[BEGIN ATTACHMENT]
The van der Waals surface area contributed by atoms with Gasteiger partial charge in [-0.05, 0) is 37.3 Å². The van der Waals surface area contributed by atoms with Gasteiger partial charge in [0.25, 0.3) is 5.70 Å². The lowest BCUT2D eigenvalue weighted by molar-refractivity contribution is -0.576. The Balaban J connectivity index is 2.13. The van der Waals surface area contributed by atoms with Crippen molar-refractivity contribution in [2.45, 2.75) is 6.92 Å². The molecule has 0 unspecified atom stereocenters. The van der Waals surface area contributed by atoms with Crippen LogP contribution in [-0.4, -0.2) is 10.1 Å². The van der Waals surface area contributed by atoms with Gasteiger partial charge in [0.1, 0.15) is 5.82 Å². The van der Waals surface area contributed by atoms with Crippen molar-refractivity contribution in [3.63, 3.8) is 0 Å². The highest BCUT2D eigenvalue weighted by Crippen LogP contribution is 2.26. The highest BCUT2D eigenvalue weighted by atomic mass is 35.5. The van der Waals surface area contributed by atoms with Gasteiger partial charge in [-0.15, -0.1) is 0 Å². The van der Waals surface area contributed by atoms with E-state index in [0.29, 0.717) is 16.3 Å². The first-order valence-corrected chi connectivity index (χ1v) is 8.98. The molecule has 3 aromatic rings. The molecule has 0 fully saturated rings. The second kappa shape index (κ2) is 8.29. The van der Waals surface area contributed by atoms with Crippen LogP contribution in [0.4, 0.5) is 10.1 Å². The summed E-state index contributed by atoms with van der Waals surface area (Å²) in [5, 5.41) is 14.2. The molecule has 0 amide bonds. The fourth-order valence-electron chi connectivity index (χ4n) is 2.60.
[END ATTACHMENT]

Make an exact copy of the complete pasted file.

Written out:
The van der Waals surface area contributed by atoms with Gasteiger partial charge in [-0.05, 0) is 37.3 Å². The van der Waals surface area contributed by atoms with Gasteiger partial charge in [0.25, 0.3) is 5.70 Å². The lowest BCUT2D eigenvalue weighted by molar-refractivity contribution is -0.576. The Balaban J connectivity index is 2.13. The van der Waals surface area contributed by atoms with Crippen molar-refractivity contribution in [2.45, 2.75) is 6.92 Å². The molecule has 0 unspecified atom stereocenters. The van der Waals surface area contributed by atoms with Crippen LogP contribution in [-0.4, -0.2) is 10.1 Å². The van der Waals surface area contributed by atoms with Gasteiger partial charge in [0.1, 0.15) is 5.82 Å². The van der Waals surface area contributed by atoms with Crippen molar-refractivity contribution in [3.63, 3.8) is 0 Å². The highest BCUT2D eigenvalue weighted by Crippen LogP contribution is 2.26. The highest BCUT2D eigenvalue weighted by atomic mass is 35.5. The van der Waals surface area contributed by atoms with Gasteiger partial charge in [-0.15, -0.1) is 0 Å². The van der Waals surface area contributed by atoms with E-state index in [0.29, 0.717) is 16.3 Å². The first-order valence-corrected chi connectivity index (χ1v) is 8.98. The molecule has 3 aromatic rings. The molecule has 0 fully saturated rings. The second kappa shape index (κ2) is 8.29. The van der Waals surface area contributed by atoms with Crippen LogP contribution in [0.4, 0.5) is 10.1 Å². The summed E-state index contributed by atoms with van der Waals surface area (Å²) in [5, 5.41) is 14.2. The molecule has 0 amide bonds. The fourth-order valence-electron chi connectivity index (χ4n) is 2.60.